Navy Occupational Therapist Trey Elam uses a driving simulator in a treatment session with a patient in the Navy Occupational Therapy video.

“Some Medical Officers that are assigned to Marine Corps units do not have much experience with OT and aren’t aware of all we can offer,” said Trey, “ Having the video to train new residents is a valuable tool so when they get out to their respective units, they will know just how much OT can offer.”

Through the video, potential occupational therapists and medical officer learn about how occupational therapists help restore mental and motor function to improve the lives of their patients. The video also focuses on how Navy Occupational Therapists strive to evaluate patients and their routines, determining the restorative potential of the skills necessary to continue their daily activities.

Using actual patients treated by Navy Occupational Therapists, the video shows demonstrations of standard occupational therapy treatment plans that help patients not only return to everyday tasks such as brushing their teeth or bathing on their own, but to also return to active duty.

Trey, a 2012 graduate from the Department of Occupational Therapy and now an occupational therapy division officer at naval hospital Camp Pendleton, decided to pursue a career in occupational therapy after volunteering with the physical therapy and occupational therapy departments at the Caswell Center for the Developmentally Disabled in Kinston.

“Both are valued services, but I was more drawn to the functionality of what OT provides to patients and how innovative the OTs were to create just right challenges and adaptive equipment for my brother who is autistic and a resident at the Caswell Center,” he said.

After dedicating 100 more volunteer hours at the Womack Army Medical Hospital for Physical and Occupational Therapy, Trey found his niche in the outpatient Orthopedic setting.

“I fell in love with splint fabrication and post-operative upper extremity rehabilitation.”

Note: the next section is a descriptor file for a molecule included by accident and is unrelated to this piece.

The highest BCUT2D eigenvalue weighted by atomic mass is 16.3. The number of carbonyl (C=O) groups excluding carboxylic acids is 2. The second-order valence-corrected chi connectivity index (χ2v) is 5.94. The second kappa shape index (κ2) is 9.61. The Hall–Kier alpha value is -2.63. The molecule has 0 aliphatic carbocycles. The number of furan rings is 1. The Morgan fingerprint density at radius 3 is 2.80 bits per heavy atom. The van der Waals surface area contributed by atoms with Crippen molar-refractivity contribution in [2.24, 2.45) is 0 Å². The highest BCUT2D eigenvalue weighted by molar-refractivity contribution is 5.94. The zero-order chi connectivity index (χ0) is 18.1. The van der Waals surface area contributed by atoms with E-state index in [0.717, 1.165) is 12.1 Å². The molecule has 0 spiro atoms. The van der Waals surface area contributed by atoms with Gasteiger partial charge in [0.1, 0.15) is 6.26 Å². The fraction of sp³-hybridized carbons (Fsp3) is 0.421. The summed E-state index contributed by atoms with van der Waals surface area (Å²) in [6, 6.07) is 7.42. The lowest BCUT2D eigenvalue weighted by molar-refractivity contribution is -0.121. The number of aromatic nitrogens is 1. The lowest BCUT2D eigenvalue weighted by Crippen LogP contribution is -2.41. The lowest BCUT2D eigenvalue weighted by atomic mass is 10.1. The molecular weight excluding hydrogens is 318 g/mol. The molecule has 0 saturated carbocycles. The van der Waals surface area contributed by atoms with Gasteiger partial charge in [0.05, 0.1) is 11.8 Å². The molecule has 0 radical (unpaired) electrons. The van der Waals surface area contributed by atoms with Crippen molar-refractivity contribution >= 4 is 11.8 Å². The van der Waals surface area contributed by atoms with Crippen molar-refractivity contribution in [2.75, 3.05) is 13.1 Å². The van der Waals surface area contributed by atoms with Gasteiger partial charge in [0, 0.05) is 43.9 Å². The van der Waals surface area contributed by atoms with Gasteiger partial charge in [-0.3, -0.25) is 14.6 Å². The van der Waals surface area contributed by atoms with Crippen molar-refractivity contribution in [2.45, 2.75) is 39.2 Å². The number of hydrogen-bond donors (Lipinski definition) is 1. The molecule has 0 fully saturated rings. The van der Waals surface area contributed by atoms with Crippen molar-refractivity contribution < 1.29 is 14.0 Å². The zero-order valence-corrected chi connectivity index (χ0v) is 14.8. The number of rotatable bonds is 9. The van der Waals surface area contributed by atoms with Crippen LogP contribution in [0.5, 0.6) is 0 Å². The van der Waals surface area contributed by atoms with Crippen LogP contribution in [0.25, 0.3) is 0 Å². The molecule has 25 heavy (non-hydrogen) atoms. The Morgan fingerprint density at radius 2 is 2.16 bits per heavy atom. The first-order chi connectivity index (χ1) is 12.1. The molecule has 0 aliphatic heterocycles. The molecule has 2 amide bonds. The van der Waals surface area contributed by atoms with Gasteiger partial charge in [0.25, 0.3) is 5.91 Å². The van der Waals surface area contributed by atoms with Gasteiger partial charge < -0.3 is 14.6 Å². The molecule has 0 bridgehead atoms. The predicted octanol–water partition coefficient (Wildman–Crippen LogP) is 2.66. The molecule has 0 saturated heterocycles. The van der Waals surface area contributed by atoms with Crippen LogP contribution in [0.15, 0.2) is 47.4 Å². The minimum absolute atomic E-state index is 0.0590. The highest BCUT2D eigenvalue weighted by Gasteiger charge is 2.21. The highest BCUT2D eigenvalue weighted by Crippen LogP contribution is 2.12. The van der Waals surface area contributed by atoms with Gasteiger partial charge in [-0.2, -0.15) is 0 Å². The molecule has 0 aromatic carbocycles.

Trey says his love for the field was nurtured by Dr. Leonard Trujillo, current OT department chair and retired Air Force Major.  Serving under Dr. Trujillo’s supervision during his graduate research project and seeking his advice regarding military OT was instrumental in developing Trey’s passion for OT according to Trey.

You can learn more about occupational therapy in the Navy visit this site:


College of Nursing honors 2015 Hall of Fame inductees

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Mar 102015

The East Carolina University College of Nursing inducted nine members to its Hall of Fame during a ceremony held at the Hilton in Greenville on Friday, March 6. The event, which also recognized the college’s 2015 Distinguished Alumnus, honored outstanding contributors to nursing in the areas of education, administration, research and practice.


The evening’s honorees, from left: Rita Coggins, Roseanne Leahy, Distinguished Alumnus Dianne Marshburn, Madge Dews Thompson, Michelle Skipper, Becky Whitley and Pam Reis with ECU College of Nursing Dean Sylvia Brown.

This year’s class includes inductees from a range of impressive backgrounds, including a widely acclaimed Chicago-based speaker and author, the chief nursing officer of a major health system, two members of the college’s first graduating class, the former editor of the military’s Special Operations Forces Medical Handbook, and several esteemed College of Nursing faculty members.

Not only does the Hall of Fame honor prominent nursing professionals, it has raised approximately $85,000 for a merit-based student scholarship fund since its inception in 2011. Thanks to this program, the college will award its fifth Hall of Fame Scholarship this fall. This year’s recipient, Kelsey Leonard, a master’s student in the nurse anesthetist program, was recognized at the event.

“This Hall of Fame not only recognizes our outstanding leaders, but is another way to give back to future generations of nurses,” said Dr. Sylvia Brown, dean of the College of Nursing.

The 2015 inductees join a list of 70 Hall of Fame members representing eight states. Each new member receives a flame-shaped award that resembles the lamp illustrated on the college’s nursing pin. The lamp and its associated flame symbolize a commitment to service and a vibrant life.

This year’s Hall of Fame class:

Barbee Bancroft
Rita Coggins
Jeanette Jones
Roseanne Leahy
Pam Reis
Michelle Skipper
Jacquelyn Jones Stone
Madge Dews Thompson
Becky Whitley

On a night set aside for celebrating influential nurse leaders, the college also recognized the recipient of its 2015 Distinguished Alumnus Award. This year’s awardee is Dr. Dianne Marshburn, who has three degrees from the ECU College of Nursing. Marshburn recently retired from a 33-year career at Vidant Medical Center, where she served as director of clinical research at Vidant since 2008.

Learn more about the Hall of Fame by visiting